- Why only 250 words?
The first 250 words is roughly the first page of your double-spaced, properly formatted manuscript. This is the hook, and hooks these days are so pivotal on bookshelves that share many books just like yours. One of the best ways to compete is to write a killer intro.
One of the methods I utilize in picking out my next book is to go to the bookstore, pull out a few I'd been noticing around the community recently, or books that had been recommended to me, and then sit down and read the first page of each. The winner is almost always the book that hooked me first -- or the book I didn't want to put down.
The big questions that we look at in the intro are these:
- Is the very first line grabbing, or is it wrought with cliches or gimmicks or deja vu or yawns?
- Does the following narrative drag us into the story right away?
- Is the character/author voice and style interesting?
- Would we read on?
We're tough, but toughness is necessary in this -- or any -- industry. If there's an issue, a writer must identify it and fix it. Keep in mind, however, we are only ONE opinion, and as an opinion, you don't have to trust what we say. We might be wrong. In fact, it would be good for you to believe whatever we say is poppycock, but to also be objective about it, and also be critical. Look at all feedback that way. Take it in, weigh it, and then make decisions.
But, we will never be that jerk in your creative writing class who speaks his opinion like an ass, because "that's the way it is in the real world!" No. That's not helpful, that's destructive. We're aware that our opinion is our own, and you always have the authority to disagree with us.
- How can I improve my odds of being chosen?
- What if I don't agree with the advice you've given?
Really, it is.
If you've kept an open mind, digested our suggestions, been truly and fully objective, allowed your other writing buddies to have an opinion, and still disagree with our suggestions, then rock on, cousin. Writing is so subjective, there's no set rules, and you know your story better than we do. Do what's right by you and your story. We are absolutely not offended, honest.
- What if you or someone else take my ideas?
Firstly, I've got a million of my own ideas that I need to pursue first, and my life just ain't long enough to write them all. Seriously.
Secondly, you can't allow the fear of creative theft hold you back. I see this question a lot, and I used to be afraid as well, but you have to believe that regardless of whether or not someone borrows an idea from you (which you likely borrowed from many other sources, to be honest), that only you can execute it the way you can. No one else can write your story like you.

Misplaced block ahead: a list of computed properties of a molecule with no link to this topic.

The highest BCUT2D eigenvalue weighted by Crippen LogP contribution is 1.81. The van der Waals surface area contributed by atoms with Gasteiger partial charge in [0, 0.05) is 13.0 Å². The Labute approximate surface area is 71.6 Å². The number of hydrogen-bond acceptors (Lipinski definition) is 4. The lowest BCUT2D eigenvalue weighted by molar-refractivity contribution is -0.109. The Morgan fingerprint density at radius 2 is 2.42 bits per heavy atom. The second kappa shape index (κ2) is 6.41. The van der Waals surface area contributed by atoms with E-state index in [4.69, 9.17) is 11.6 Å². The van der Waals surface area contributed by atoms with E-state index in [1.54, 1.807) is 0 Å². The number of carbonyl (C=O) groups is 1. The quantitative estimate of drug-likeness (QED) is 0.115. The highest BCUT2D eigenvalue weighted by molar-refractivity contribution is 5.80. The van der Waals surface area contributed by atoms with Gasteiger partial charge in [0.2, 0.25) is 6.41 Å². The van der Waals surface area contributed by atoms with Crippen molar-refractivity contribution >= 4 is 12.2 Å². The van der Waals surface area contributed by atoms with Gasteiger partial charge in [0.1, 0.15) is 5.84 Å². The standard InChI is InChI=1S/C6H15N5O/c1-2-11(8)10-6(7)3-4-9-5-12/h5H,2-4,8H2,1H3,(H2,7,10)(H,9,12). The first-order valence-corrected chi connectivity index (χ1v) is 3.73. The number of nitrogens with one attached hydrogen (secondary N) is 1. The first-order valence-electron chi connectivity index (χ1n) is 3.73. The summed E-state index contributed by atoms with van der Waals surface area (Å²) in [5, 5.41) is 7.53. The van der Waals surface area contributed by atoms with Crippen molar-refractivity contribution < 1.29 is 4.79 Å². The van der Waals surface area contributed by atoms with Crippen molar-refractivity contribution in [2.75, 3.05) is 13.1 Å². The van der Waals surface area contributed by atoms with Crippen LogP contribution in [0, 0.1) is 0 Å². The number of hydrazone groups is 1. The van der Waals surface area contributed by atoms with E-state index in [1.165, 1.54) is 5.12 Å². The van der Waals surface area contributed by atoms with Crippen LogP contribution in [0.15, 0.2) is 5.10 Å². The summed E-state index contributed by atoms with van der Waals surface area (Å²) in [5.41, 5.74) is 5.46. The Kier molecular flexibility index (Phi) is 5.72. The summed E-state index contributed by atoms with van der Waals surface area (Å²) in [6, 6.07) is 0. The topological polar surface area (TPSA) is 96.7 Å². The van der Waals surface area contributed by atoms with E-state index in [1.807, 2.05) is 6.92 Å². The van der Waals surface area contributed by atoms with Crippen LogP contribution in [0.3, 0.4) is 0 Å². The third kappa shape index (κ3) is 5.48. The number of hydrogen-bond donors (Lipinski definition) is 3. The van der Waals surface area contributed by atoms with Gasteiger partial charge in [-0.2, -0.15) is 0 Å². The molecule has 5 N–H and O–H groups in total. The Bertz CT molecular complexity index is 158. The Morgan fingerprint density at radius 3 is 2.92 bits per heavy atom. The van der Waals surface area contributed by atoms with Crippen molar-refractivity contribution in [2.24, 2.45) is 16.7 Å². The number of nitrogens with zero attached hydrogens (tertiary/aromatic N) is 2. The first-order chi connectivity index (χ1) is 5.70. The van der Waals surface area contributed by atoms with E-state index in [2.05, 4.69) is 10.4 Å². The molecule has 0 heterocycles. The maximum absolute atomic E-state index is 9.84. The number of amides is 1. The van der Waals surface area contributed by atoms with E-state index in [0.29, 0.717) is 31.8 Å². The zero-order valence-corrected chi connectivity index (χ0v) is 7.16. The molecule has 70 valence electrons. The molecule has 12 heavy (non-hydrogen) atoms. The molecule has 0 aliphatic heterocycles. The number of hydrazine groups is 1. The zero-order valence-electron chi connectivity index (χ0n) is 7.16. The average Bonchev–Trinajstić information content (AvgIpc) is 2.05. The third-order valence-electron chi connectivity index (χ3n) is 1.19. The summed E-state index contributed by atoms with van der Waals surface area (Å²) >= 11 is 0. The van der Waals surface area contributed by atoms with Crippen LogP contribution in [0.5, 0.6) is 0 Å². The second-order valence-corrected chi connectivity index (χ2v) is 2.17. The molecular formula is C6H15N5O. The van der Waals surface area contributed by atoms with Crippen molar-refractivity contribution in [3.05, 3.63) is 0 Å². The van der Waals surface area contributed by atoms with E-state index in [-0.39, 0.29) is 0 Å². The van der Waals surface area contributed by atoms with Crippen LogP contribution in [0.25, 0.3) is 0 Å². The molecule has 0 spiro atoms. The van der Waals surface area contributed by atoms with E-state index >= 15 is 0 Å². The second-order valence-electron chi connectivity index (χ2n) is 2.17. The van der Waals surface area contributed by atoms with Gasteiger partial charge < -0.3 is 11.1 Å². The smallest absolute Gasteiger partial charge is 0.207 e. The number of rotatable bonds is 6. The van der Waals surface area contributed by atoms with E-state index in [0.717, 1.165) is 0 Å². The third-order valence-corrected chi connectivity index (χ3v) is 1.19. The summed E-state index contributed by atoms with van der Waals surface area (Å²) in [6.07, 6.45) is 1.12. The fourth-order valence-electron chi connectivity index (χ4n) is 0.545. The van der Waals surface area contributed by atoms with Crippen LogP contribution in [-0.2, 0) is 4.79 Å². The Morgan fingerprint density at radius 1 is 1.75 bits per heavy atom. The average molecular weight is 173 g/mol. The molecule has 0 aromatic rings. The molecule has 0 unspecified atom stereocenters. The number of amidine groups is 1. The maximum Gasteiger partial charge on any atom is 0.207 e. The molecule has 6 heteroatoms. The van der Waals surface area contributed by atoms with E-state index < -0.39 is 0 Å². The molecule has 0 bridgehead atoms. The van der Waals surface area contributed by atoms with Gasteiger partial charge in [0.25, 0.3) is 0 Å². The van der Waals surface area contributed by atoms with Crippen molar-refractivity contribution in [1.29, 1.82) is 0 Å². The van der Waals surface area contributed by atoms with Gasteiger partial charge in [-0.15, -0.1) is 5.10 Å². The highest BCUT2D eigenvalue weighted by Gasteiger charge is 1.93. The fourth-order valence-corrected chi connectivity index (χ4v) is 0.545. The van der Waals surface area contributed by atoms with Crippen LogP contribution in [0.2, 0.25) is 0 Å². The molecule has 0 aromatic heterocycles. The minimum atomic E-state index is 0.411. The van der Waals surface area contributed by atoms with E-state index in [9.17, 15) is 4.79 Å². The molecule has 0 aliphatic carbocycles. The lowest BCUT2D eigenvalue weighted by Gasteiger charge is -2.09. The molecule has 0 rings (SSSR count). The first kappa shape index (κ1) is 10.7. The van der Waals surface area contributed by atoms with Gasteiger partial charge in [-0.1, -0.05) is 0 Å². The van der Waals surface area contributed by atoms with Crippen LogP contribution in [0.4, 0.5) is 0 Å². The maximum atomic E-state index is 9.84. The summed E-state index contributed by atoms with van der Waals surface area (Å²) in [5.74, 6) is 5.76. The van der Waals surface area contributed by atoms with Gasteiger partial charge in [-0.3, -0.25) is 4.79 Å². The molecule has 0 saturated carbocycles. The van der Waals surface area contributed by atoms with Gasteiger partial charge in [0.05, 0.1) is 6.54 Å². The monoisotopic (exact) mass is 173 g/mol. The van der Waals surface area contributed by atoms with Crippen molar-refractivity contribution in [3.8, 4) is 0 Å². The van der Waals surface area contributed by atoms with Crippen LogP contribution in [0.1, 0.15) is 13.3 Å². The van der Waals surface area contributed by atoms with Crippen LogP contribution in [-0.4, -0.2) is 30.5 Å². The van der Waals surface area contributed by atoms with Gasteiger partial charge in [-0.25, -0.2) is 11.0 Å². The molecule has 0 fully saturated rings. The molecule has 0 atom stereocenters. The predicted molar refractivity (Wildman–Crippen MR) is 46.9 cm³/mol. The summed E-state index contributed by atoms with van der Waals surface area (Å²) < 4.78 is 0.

Hopefully, as a serious writer, you've at least considered, if you don't already have, beta readers. You need eyes that are removed from the story, that haven't spent months or years with these characters. If you're worried about a few pairs of eyes reading your work, then how would you handle an entire audience?
- Can I send 251 words?
We will kill you flat dead. (As in, no, don't do it.)
- Can I send 200 words?
Yes, but please keep in mind that we can only critique what you give us. If what you send us is so small that we can't even make a proper assessment of your writing, we won't critique it. (Yes, this has happened, so be wise about where you set the cutoff.)
- Can you edit my 250 words without posting it on the blog?
Don't be an advice-hog! Sharing is caring!!!!
- Will you critique the rest of my manuscript/what I have written so far?
- I've taken your advice and done some revising. Will you read it again?
Oh yes. We like to see growth and we like to feel that maternal-like glee. Send your revision to us with "R&R" marked in the title along with your 250 Words Smash post number so we can easily locate you.
- Can we pick which one of you reads my 250 words?
Non. Chances are, if yours is chosen, the better match out of the two of us will pick you.
- I don't like sending hearts.
Now that you've endured the laborious reading, please send in your intro! We're looking forward to hearing from you and
keyboardsmashwriters (at) gmail (dot) com
Per the usual protocol, replace the @ and period accordingly.